I said, “Sovereign Lord, you alone know.”

Then he said to me, “Prophesy to these bones and say to them, ‘Dry bones, hear the word of the Lord! This is what the Sovereign Lord says to these bones: I will make breath enter you, and you will come to life. I will attach tendons to you and make flesh come upon you and cover you with skin; I will put breath in you, and you will come to life. Then you will know that I am the Lord.’”

So I prophesied as I was commanded. And as I was prophesying, there was a noise, a rattling sound, and the bones came together, bone to bone. I looked, and tendons and flesh appeared on them and skin covered them, but there was no breath in them.

Then he said to me, “Prophesy to the breath; prophesy, son of man, and say to it, ‘This is what the Sovereign Lord says: Come, breath, from the four winds and breathe into these slain, that they may live.’” So I prophesied as he commanded me, and breath entered them; they came to life and stood up on their feet—a vast army.

Then he said to me: “Son of man, these bones are the people of Israel. They say, ‘Our bones are dried up and our hope is gone; we are cut off.’ Therefore prophesy and say to them: ‘This is what the Sovereign Lord says: My people, I am going to open your graves and bring you up from them; I will bring you back to the land of Israel. Then you, my people, will know that I am the Lord, when I open your graves and bring you up from them. I will put my Spirit in you and you will live, and I will settle you in your own land. Then you will know that I the Lord have spoken, and I have done it, declares the Lord.’"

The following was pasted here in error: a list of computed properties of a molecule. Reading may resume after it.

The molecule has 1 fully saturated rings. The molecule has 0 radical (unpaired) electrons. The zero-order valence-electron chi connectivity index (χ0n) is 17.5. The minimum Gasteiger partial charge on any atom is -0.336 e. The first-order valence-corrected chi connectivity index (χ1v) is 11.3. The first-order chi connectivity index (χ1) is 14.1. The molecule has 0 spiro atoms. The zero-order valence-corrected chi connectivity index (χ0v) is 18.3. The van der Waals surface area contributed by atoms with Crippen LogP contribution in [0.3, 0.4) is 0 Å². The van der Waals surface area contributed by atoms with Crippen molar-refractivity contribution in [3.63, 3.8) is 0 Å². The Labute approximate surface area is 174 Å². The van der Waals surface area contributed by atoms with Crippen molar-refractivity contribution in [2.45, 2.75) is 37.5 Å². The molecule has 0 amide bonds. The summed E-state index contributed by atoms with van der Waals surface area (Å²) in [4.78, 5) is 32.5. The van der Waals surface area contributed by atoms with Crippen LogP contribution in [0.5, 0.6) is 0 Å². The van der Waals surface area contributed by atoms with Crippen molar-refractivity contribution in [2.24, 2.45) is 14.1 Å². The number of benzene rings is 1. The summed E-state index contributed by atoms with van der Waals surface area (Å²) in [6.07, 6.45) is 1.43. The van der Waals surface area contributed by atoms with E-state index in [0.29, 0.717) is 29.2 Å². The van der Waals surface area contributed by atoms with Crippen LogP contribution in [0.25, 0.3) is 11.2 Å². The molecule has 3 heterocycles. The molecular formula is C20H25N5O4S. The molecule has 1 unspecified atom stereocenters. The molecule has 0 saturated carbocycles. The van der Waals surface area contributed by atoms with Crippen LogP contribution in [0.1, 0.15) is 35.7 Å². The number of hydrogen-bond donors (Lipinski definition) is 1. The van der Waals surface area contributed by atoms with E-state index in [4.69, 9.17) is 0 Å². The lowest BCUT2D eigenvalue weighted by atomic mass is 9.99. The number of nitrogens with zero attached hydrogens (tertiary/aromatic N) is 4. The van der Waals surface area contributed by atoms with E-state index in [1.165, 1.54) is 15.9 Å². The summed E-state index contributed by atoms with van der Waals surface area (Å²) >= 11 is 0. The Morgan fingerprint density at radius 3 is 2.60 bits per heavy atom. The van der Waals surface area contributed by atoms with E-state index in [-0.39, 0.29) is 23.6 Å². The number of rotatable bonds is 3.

Ezekiel 37:1-14

And so it is that these dry bones can be filled by the Spirit, hope can be restored and a life scarred by change and loss can be renewed. I know it to be true.

It's not just blind hope, waiting for something to be done to me or for me. Already the beginnings of some tangible things are taking shape. Small things, but a start, none the less.

Welcome to 2014.

*Leviticus 25:1-5  The Lord said to Moses at Mount Sinai,  “Speak to the Israelites and say to them: ‘When you enter the land I am going to give you, the land itself must observe a sabbath to the Lord.  For six years sow your fields, and for six years prune your vineyards and gather their crops.  But in the seventh year the land is to have a year of sabbath rest, a sabbath to the Lord. Do not sow your fields or prune your vineyards.  Do not reap what grows of itself or harvest the grapes of your untended vines. The land is to have a year of rest